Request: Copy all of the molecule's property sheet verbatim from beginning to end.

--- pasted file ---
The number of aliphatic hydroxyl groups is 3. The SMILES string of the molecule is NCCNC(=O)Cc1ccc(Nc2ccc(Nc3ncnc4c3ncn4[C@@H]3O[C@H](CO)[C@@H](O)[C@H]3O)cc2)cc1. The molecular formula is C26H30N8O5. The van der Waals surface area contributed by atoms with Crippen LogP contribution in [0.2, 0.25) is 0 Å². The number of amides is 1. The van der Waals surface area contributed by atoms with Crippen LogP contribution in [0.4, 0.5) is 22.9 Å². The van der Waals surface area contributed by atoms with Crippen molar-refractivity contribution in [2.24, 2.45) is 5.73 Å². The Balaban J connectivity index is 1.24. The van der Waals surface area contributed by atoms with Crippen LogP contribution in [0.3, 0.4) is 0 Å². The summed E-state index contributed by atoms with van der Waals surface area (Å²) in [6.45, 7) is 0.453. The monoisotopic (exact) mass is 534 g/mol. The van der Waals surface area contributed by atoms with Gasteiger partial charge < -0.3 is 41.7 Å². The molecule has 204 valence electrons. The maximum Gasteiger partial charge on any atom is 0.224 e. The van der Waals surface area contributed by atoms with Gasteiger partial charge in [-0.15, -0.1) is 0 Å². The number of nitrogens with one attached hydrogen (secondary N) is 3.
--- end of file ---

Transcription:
The number of aliphatic hydroxyl groups is 3. The SMILES string of the molecule is NCCNC(=O)Cc1ccc(Nc2ccc(Nc3ncnc4c3ncn4[C@@H]3O[C@H](CO)[C@@H](O)[C@H]3O)cc2)cc1. The molecular formula is C26H30N8O5. The van der Waals surface area contributed by atoms with Crippen LogP contribution in [0.2, 0.25) is 0 Å². The number of amides is 1. The van der Waals surface area contributed by atoms with Crippen LogP contribution in [0.4, 0.5) is 22.9 Å². The van der Waals surface area contributed by atoms with Crippen molar-refractivity contribution in [2.24, 2.45) is 5.73 Å². The Balaban J connectivity index is 1.24. The van der Waals surface area contributed by atoms with Crippen LogP contribution in [0.3, 0.4) is 0 Å². The summed E-state index contributed by atoms with van der Waals surface area (Å²) in [6.45, 7) is 0.453. The monoisotopic (exact) mass is 534 g/mol. The van der Waals surface area contributed by atoms with Gasteiger partial charge < -0.3 is 41.7 Å². The molecule has 204 valence electrons. The maximum Gasteiger partial charge on any atom is 0.224 e. The van der Waals surface area contributed by atoms with Gasteiger partial charge in [-0.15, -0.1) is 0 Å². The number of nitrogens with one attached hydrogen (secondary N) is 3.